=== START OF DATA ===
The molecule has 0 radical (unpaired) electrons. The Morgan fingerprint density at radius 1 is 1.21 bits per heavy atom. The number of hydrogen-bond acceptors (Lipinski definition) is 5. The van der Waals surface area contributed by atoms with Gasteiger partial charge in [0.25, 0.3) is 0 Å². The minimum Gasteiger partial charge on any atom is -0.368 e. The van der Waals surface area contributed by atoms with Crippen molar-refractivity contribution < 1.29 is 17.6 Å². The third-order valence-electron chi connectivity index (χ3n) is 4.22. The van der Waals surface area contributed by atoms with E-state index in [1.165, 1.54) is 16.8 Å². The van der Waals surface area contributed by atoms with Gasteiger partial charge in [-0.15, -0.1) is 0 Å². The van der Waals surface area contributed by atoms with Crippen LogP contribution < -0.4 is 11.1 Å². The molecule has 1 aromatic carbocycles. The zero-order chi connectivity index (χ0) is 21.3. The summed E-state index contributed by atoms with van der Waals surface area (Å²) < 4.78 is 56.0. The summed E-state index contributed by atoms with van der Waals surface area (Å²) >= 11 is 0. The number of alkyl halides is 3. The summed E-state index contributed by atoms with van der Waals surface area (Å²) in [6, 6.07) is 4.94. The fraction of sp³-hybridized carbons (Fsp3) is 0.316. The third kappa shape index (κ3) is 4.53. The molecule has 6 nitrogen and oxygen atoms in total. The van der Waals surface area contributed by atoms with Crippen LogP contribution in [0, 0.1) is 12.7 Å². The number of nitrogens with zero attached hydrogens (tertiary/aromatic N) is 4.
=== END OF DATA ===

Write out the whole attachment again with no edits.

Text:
The molecule has 0 radical (unpaired) electrons. The Morgan fingerprint density at radius 1 is 1.21 bits per heavy atom. The number of hydrogen-bond acceptors (Lipinski definition) is 5. The van der Waals surface area contributed by atoms with Gasteiger partial charge in [0.25, 0.3) is 0 Å². The minimum Gasteiger partial charge on any atom is -0.368 e. The van der Waals surface area contributed by atoms with Crippen molar-refractivity contribution < 1.29 is 17.6 Å². The third-order valence-electron chi connectivity index (χ3n) is 4.22. The van der Waals surface area contributed by atoms with E-state index in [1.165, 1.54) is 16.8 Å². The van der Waals surface area contributed by atoms with Gasteiger partial charge in [-0.15, -0.1) is 0 Å². The van der Waals surface area contributed by atoms with Crippen LogP contribution < -0.4 is 11.1 Å². The molecule has 1 aromatic carbocycles. The zero-order chi connectivity index (χ0) is 21.3. The summed E-state index contributed by atoms with van der Waals surface area (Å²) < 4.78 is 56.0. The summed E-state index contributed by atoms with van der Waals surface area (Å²) >= 11 is 0. The number of alkyl halides is 3. The summed E-state index contributed by atoms with van der Waals surface area (Å²) in [6, 6.07) is 4.94. The fraction of sp³-hybridized carbons (Fsp3) is 0.316. The third kappa shape index (κ3) is 4.53. The molecule has 6 nitrogen and oxygen atoms in total. The van der Waals surface area contributed by atoms with Crippen LogP contribution in [0, 0.1) is 12.7 Å². The number of nitrogens with zero attached hydrogens (tertiary/aromatic N) is 4.